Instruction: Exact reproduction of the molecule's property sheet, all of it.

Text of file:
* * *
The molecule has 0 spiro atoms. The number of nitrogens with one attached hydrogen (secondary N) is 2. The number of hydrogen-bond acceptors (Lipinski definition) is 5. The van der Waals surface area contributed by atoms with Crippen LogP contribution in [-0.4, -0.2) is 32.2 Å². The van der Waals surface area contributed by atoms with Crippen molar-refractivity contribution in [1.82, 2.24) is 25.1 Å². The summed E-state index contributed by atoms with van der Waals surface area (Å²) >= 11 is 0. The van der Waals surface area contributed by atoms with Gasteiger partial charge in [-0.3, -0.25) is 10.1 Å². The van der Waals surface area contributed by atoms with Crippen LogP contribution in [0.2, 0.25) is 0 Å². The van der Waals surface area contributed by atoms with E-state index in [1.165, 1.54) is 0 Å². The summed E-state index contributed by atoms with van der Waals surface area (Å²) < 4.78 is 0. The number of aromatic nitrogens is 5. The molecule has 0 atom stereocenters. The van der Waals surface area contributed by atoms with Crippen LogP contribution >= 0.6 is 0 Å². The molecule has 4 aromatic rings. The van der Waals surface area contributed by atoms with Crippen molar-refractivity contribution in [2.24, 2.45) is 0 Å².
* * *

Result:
The molecule has 0 spiro atoms. The number of nitrogens with one attached hydrogen (secondary N) is 2. The number of hydrogen-bond acceptors (Lipinski definition) is 5. The van der Waals surface area contributed by atoms with Crippen LogP contribution in [-0.4, -0.2) is 32.2 Å². The van der Waals surface area contributed by atoms with Crippen molar-refractivity contribution in [1.82, 2.24) is 25.1 Å². The summed E-state index contributed by atoms with van der Waals surface area (Å²) >= 11 is 0. The van der Waals surface area contributed by atoms with Gasteiger partial charge in [-0.3, -0.25) is 10.1 Å². The van der Waals surface area contributed by atoms with Crippen LogP contribution in [0.2, 0.25) is 0 Å². The van der Waals surface area contributed by atoms with E-state index in [1.165, 1.54) is 0 Å². The summed E-state index contributed by atoms with van der Waals surface area (Å²) < 4.78 is 0. The number of aromatic nitrogens is 5. The molecule has 0 atom stereocenters. The van der Waals surface area contributed by atoms with Crippen LogP contribution >= 0.6 is 0 Å². The molecule has 4 aromatic rings. The van der Waals surface area contributed by atoms with Crippen molar-refractivity contribution in [2.24, 2.45) is 0 Å².